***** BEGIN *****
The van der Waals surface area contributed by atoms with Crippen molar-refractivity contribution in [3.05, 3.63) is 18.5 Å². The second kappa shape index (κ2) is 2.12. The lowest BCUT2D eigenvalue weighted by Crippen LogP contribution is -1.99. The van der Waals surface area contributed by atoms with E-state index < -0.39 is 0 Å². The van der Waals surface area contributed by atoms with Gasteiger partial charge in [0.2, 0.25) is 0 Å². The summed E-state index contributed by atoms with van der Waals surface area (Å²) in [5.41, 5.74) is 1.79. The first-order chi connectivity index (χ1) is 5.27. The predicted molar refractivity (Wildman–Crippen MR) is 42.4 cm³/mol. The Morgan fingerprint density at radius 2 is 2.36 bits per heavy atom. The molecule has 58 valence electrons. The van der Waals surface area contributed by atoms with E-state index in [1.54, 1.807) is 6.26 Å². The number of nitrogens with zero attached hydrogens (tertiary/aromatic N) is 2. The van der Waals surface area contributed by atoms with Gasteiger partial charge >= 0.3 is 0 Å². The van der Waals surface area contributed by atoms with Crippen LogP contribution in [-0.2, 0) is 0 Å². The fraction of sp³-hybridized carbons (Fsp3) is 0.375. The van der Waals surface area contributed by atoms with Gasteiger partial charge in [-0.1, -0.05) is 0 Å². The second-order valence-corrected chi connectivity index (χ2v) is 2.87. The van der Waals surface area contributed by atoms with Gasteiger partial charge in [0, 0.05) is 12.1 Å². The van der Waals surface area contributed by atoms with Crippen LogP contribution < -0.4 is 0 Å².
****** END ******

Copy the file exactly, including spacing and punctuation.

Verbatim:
The van der Waals surface area contributed by atoms with Crippen molar-refractivity contribution in [3.05, 3.63) is 18.5 Å². The second kappa shape index (κ2) is 2.12. The lowest BCUT2D eigenvalue weighted by Crippen LogP contribution is -1.99. The van der Waals surface area contributed by atoms with E-state index < -0.39 is 0 Å². The van der Waals surface area contributed by atoms with Gasteiger partial charge in [0.2, 0.25) is 0 Å². The summed E-state index contributed by atoms with van der Waals surface area (Å²) in [5.41, 5.74) is 1.79. The first-order chi connectivity index (χ1) is 5.27. The predicted molar refractivity (Wildman–Crippen MR) is 42.4 cm³/mol. The Morgan fingerprint density at radius 2 is 2.36 bits per heavy atom. The molecule has 58 valence electrons. The van der Waals surface area contributed by atoms with E-state index in [1.54, 1.807) is 6.26 Å². The number of nitrogens with zero attached hydrogens (tertiary/aromatic N) is 2. The van der Waals surface area contributed by atoms with Gasteiger partial charge >= 0.3 is 0 Å². The van der Waals surface area contributed by atoms with Crippen LogP contribution in [-0.2, 0) is 0 Å². The fraction of sp³-hybridized carbons (Fsp3) is 0.375. The van der Waals surface area contributed by atoms with Gasteiger partial charge in [-0.1, -0.05) is 0 Å². The second-order valence-corrected chi connectivity index (χ2v) is 2.87. The van der Waals surface area contributed by atoms with Gasteiger partial charge in [0, 0.05) is 12.1 Å². The van der Waals surface area contributed by atoms with Crippen LogP contribution < -0.4 is 0 Å².